Problem #3: Massive Chip in Drawer

Someone must have kicked it or it fell off a truck because I don’t understand how you chip a drawer like that.

I got a little creative and did some plastic surgery for the drawer corner.  I put in some trim nails to create a new structure for the drawer (kind of like rebar in concrete) and then epoxyed a file folder rod behind it (because that’s what I had on hand).  Then I filled in the area with wood epoxy putty and sanded after it dried.  Not too shabby!

Problem #4:  Broken Drawer Guides –  Three of the plastic drawer guides were broken.  This was another fun surprise but was able to buy some replacements on here on Amazon fortunately.

To give the top and legs some added contrast, I did a faux driftwood finish on this oak dresser makeover.  This finish can be done on any surface, not just raw wood.  See how to do it in my post on how to do a diy driftwood finish here.

I even added some fabric drawer liners like I did on the marble end tables a few weeks ago.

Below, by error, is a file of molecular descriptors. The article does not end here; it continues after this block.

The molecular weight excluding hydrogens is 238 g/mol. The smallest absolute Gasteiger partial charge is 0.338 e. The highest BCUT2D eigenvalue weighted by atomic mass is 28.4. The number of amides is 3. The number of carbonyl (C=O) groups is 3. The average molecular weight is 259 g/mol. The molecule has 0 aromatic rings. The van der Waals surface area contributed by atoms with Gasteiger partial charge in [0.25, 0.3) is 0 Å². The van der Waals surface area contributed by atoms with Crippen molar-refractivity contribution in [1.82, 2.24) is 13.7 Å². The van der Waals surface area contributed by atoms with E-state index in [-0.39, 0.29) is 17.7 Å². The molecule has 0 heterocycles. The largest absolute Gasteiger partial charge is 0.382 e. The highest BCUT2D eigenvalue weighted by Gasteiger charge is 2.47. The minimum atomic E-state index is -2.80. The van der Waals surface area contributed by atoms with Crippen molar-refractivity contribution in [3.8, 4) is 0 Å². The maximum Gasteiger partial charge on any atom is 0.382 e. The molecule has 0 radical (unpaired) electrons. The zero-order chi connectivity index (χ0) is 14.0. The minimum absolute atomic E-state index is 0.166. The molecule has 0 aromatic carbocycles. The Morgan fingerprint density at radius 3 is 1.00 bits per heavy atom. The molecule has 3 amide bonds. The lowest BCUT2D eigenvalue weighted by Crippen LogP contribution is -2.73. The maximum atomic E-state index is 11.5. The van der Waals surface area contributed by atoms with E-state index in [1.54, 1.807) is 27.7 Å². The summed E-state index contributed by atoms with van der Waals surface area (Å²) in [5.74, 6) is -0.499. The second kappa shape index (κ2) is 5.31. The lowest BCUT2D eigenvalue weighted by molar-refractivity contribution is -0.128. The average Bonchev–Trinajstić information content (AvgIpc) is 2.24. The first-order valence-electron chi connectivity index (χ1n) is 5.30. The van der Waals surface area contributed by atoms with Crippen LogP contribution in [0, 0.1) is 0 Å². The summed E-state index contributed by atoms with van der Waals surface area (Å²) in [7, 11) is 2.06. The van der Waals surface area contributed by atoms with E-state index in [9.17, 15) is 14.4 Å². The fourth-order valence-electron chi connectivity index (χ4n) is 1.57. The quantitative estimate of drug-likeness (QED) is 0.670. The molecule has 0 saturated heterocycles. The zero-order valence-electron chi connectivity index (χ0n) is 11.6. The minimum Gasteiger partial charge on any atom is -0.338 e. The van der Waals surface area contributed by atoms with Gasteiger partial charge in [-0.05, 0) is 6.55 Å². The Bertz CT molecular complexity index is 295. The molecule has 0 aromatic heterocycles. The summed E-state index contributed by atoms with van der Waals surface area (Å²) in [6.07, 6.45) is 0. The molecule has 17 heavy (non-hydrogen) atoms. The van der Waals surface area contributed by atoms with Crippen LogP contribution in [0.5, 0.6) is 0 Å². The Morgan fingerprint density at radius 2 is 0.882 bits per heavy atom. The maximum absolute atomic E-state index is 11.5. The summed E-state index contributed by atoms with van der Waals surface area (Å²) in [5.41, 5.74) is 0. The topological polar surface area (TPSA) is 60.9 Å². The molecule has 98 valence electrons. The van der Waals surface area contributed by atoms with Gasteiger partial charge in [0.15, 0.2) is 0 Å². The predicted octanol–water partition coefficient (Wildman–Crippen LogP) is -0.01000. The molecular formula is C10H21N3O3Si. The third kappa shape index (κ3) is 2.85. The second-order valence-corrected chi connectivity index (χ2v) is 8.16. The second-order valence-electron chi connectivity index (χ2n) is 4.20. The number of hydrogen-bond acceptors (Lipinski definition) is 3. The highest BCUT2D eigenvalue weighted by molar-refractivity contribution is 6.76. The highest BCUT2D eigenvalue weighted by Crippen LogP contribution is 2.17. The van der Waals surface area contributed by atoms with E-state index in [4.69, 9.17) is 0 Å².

My Best Tips for Spray Painting 

For my favorite tips and tricks on getting  a flawless finish every time with spray paint, click here for your free checklist:  Best Tips & Tricks for Spray Painting Anything

The hardware was replaced with these card catalog style pulls, spray painted in Rustoleum Universal’s Soft Iron.

French Blue Dresser Makeover – I’m a pushover for french blue painted furniture so the paint I used was what was leftover from the inside of my china cabinet and media center shelves – Behr Sonata Blue.  Instead of french blue chalk paint I opted for latex because it gives a better and more durable finish (Why I don’t Use Chalk Paint on Furniture.)

What do you think?  I love the way it turned out and how the driftwood finish looks against the french blue.  It even looks good with the diy farmhouse sign I made here.


So many of the furniture pieces I’ve refinished, should have been thrown in the trash a lot time ago.  They weren’t worth my time, my effort and they cost me more than I could ever get in return.  But in each one I was inspired by their potential…

In the same way, our heavenly Father sacrificed His only Son to pull us out of the trash heap to allow us to walk out our greatest potential as His beloved children.  There’s no way we could ever pay him back for His tremendous sacrifice even if we tried.   We cost him more than He will ever get in return.

But in spite of that, He loves us and wants a relationship with us to grow us into who He has created us to be.  Thankfully, regardless of what we may deserve or who has rejected us in the past, the only ONE who should have rejected us didn’t.  In Him, we can have new life and purpose, if we trust in Him.